2004 Rocca di Montegrossi "San Marcellino" Chianti Classico

SKU #1040464 93 points Robert Parker's Wine Advocate

 The estate's top Chianti bottling, the 2004 Chianti Classico Riserva San Marcellino is made from 100% Sangiovese and spent 18 months in French Allier oak barrels. It reveals a powerful, brooding expression of scorched earth, tobacco, dark fruit and toasted oak. The layers of fruit need bottle age to gain volume and depth while the building tannins require time to settle down even though the use of French oak is very refined. This wine of superb weight and density offers temendous potential. Readers looking for a powerful style of Sangiovese will love this wine, but patience is required. Simply put, this is a terrific effort from Rocca di Montegrossi. Anticipated maturity: 2012-2024. (AG)  (6/2008)

91 points Vinous

 Good full red. Ripe strawberry, red cherry jam, grilled meat and marjoram on the nose. Then very fruity and forward in the mouth and considerably less spicy than the '06, with opulent red cherry and plum flavors. The finish is long and velvety-smooth, but with youthfully chewy tannins providing support. (ID)  (7/2010)

K&L Notes

There was a fight over the last glass out of this bottle, incredibly rich, complex and gorgeously long. A stunning bottle. The wine has a tiny bit of tartrates as sediment you should decant. (12/2008) (Greg St.Clair K&L's Italian Buyer)

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Price: $44.99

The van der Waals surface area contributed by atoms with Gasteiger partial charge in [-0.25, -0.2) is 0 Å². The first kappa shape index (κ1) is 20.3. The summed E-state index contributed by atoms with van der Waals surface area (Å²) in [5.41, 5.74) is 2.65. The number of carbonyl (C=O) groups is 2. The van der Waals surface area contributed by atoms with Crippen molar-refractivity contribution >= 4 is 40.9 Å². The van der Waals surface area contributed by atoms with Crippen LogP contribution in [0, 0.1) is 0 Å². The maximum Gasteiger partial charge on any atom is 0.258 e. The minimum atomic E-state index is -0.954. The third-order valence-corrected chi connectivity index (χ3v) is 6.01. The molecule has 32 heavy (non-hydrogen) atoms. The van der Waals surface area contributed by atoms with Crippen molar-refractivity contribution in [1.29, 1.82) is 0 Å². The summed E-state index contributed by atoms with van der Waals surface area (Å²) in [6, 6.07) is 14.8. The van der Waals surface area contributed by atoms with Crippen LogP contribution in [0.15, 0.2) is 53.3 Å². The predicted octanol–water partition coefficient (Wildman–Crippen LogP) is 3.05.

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Staff Image By: Kirk Walker | K&L Staff Member | Review Date: 8/22/2008 | Send Email
I will apologize up front, I'm going to buy a lot of this, so there will be fewer bottle for the rest of you! This is great wine from a single vineyard that looks as if it were glazed with exfoliating Galestro soil! This is amazing sangiovese. Pure is the first word that comes to mind to describe it. It has that classic dark cherry fruit that is highlighted by savory sotto bosco spiciness. The wine is intense, with a broad mid-palate and just enough tannin to give it a firm gentleman farmer’s handshake. The acidity gives this wine a brilliant core from which the fruit and earth really shine. The finish is great, it just goes and goes. The best thing is that this wine will really satisfy anyone looking for immediate gratification, but if you can wait, this wine will be unspeakably incredible in 10 years (I can’t wait!).

Staff Image By: Gary Westby | K&L Staff Member | Review Date: 8/21/2008 | Send Email
Cinnamon and I just bought a case of this for our cellar. This is exactly what I want from great red wine- typicity, class, refreshment, and (I'm betting with my own money!) the ability to age. Chianti Classico is the most undervalued great red wine region in the world to me, with its only competition coming from old school Rioja. Perhaps the prices are kept low by a persisting image of straw basket bottles blended with large amounts of over-cropped Trebbiano or perhaps it is because fashion diverts attention south to the lower acid, higher tannin wines of Montalcino. Whatever the reason, I am applying my father's cellar building principal to my aggressive purchasing of these wines now- "hit 'em where they ain't"- buy great wines when they are out of fashion! This wine is tight as a tick right now, but has just the right balance of modern polish and great vineyard terroir for the long haul. The pure cherry sangiovese fruit is there, the texture is there and the length is there in spades! The 2004 San Marcellino may be the best value in cellar worthy red in our entire Italian selection, and it is going down into my cellar next to the 1999 and 2001.